Like most public online family trees, those at ancestry.com include horrors that beggar belief: children born before their parents, the same individual on multiple lines, people married at the age of two. Looking through Ancestry’s FAQs for an answer to a question these trees frequently make me ask – “Why? Dear God, why oh why?” – I came across a statement that gave me pause: “Many members have family trees that are not yet finished”.
Mmm. Well, yes. Because what exactly would a finished family tree look like? The Mormons, in their sunny optimism, aim to unite the entire human race into a single tree going back to Adam and Eve but they still have a way to travel. For the less theologically inclined, such a tree would have to reach back at least 3.8 billion years to the organism that is the last universal common ancestor, our cenancestor. Even then, would it be “finished”? What about the origins of the elements making up that organism, and the origins of the sub-atomic particles making up the elements?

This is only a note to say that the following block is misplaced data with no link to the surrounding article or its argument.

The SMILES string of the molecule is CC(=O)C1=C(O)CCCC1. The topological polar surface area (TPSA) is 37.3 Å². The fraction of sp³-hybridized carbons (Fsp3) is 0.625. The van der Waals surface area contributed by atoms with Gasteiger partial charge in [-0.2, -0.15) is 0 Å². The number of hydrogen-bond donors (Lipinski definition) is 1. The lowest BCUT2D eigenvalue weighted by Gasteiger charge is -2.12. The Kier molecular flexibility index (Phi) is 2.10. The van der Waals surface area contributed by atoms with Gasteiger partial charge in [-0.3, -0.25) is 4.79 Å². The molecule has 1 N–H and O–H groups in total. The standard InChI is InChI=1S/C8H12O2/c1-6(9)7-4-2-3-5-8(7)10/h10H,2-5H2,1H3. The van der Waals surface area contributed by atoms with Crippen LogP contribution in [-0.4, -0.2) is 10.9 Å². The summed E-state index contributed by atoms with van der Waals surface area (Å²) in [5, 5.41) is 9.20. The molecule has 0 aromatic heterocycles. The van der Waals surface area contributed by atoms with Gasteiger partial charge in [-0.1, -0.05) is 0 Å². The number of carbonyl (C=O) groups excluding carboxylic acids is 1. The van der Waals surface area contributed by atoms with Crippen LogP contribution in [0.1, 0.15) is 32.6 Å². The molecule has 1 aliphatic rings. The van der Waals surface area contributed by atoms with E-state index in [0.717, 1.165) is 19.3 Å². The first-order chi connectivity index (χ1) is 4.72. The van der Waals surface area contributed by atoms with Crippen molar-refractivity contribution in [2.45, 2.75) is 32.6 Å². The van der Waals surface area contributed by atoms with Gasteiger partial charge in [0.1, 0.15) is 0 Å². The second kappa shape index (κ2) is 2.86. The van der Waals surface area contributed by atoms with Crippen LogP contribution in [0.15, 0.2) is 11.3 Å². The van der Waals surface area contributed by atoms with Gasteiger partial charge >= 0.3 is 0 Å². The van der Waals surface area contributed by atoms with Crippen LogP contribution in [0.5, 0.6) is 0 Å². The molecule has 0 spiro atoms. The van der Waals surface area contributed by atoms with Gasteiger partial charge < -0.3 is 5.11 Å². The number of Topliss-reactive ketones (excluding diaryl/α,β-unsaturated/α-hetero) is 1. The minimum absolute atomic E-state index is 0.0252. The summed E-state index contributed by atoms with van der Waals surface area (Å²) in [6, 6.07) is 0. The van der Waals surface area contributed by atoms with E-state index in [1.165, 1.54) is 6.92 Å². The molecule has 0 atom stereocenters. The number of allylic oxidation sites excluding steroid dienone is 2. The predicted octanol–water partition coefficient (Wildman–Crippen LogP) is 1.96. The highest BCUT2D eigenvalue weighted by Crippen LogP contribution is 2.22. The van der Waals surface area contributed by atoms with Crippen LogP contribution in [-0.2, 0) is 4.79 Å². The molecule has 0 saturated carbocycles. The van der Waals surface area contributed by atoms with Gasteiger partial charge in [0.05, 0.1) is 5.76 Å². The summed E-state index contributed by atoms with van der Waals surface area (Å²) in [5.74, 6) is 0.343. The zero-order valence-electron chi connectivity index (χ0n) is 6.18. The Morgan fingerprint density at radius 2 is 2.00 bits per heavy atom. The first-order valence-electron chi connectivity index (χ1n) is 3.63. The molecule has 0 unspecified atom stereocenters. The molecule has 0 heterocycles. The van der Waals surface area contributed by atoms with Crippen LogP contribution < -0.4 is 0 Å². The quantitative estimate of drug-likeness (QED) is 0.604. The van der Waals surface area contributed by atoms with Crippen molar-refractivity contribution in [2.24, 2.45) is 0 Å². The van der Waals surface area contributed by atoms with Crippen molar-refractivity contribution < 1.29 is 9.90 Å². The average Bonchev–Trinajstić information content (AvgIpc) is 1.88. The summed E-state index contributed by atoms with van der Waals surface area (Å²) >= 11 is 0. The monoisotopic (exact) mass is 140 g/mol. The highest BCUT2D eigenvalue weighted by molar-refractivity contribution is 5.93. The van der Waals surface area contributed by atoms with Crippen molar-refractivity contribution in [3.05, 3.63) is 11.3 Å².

I always knew genealogy would eventually lead to theoretical particle physics and the eleven dimensions of the space-time continuum. Beam me up, Scotty.
And I’m sure some of my relatives immigrated from dimension seven.
The point is that, like families, family histories don’t come to neat conclusions and never proceed in straight lines. Research is always episodic: a day’s exploration here, an evening online there, visits to out-of-the-way archives tacked on to weekends away . Genealogical research means forever starting again. Plan for that. Record whatever you search (not just whatever you find) in a way that will make it easy to remember when you pick it up two years later. Otherwise you’ll have to do the research again.
And don’t expect to finish, whatever ancestry.com says. Your tree will always be gloriously messy, its loose ends dangling all over the place, an eternal work in progress.
Think of it as leaving something for the next generation to discover.